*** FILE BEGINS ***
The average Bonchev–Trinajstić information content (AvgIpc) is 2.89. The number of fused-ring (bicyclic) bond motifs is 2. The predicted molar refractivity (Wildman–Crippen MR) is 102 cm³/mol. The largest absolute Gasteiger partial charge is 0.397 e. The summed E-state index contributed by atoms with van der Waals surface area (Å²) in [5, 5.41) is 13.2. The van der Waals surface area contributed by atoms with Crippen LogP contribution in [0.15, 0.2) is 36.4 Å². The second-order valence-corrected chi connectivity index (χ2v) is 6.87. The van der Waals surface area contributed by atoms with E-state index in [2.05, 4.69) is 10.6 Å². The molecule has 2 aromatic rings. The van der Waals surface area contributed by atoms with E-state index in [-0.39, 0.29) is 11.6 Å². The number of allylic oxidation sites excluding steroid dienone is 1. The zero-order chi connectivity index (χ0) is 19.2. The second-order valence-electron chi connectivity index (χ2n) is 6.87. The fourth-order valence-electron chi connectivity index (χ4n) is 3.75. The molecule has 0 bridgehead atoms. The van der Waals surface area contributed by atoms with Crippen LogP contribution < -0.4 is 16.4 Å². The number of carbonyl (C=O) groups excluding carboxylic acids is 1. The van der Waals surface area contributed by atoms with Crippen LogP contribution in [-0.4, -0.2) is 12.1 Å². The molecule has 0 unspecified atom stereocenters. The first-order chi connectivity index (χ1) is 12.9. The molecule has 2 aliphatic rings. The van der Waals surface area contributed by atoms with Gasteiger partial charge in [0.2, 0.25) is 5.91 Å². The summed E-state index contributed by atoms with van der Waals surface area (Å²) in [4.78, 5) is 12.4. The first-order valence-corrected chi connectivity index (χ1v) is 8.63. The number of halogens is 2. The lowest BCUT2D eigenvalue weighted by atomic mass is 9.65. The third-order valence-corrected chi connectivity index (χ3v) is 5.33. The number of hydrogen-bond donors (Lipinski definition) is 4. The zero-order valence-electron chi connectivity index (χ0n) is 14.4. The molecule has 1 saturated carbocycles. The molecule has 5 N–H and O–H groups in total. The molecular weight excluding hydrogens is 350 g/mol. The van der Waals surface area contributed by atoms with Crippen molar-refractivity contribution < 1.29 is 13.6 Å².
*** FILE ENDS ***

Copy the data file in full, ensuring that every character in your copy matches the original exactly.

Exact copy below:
The average Bonchev–Trinajstić information content (AvgIpc) is 2.89. The number of fused-ring (bicyclic) bond motifs is 2. The predicted molar refractivity (Wildman–Crippen MR) is 102 cm³/mol. The largest absolute Gasteiger partial charge is 0.397 e. The summed E-state index contributed by atoms with van der Waals surface area (Å²) in [5, 5.41) is 13.2. The van der Waals surface area contributed by atoms with Crippen LogP contribution in [0.15, 0.2) is 36.4 Å². The second-order valence-corrected chi connectivity index (χ2v) is 6.87. The van der Waals surface area contributed by atoms with E-state index in [2.05, 4.69) is 10.6 Å². The molecule has 2 aromatic rings. The van der Waals surface area contributed by atoms with E-state index in [-0.39, 0.29) is 11.6 Å². The number of allylic oxidation sites excluding steroid dienone is 1. The zero-order chi connectivity index (χ0) is 19.2. The second-order valence-electron chi connectivity index (χ2n) is 6.87. The fourth-order valence-electron chi connectivity index (χ4n) is 3.75. The molecule has 0 bridgehead atoms. The van der Waals surface area contributed by atoms with Crippen LogP contribution < -0.4 is 16.4 Å². The number of carbonyl (C=O) groups excluding carboxylic acids is 1. The van der Waals surface area contributed by atoms with Crippen LogP contribution in [-0.4, -0.2) is 12.1 Å². The molecule has 0 unspecified atom stereocenters. The first-order chi connectivity index (χ1) is 12.9. The molecule has 2 aliphatic rings. The van der Waals surface area contributed by atoms with Gasteiger partial charge in [0.2, 0.25) is 5.91 Å². The summed E-state index contributed by atoms with van der Waals surface area (Å²) in [4.78, 5) is 12.4. The first-order valence-corrected chi connectivity index (χ1v) is 8.63. The number of halogens is 2. The lowest BCUT2D eigenvalue weighted by atomic mass is 9.65. The third-order valence-corrected chi connectivity index (χ3v) is 5.33. The number of hydrogen-bond donors (Lipinski definition) is 4. The zero-order valence-electron chi connectivity index (χ0n) is 14.4. The molecule has 1 saturated carbocycles. The molecule has 5 N–H and O–H groups in total. The molecular weight excluding hydrogens is 350 g/mol. The van der Waals surface area contributed by atoms with Crippen molar-refractivity contribution < 1.29 is 13.6 Å².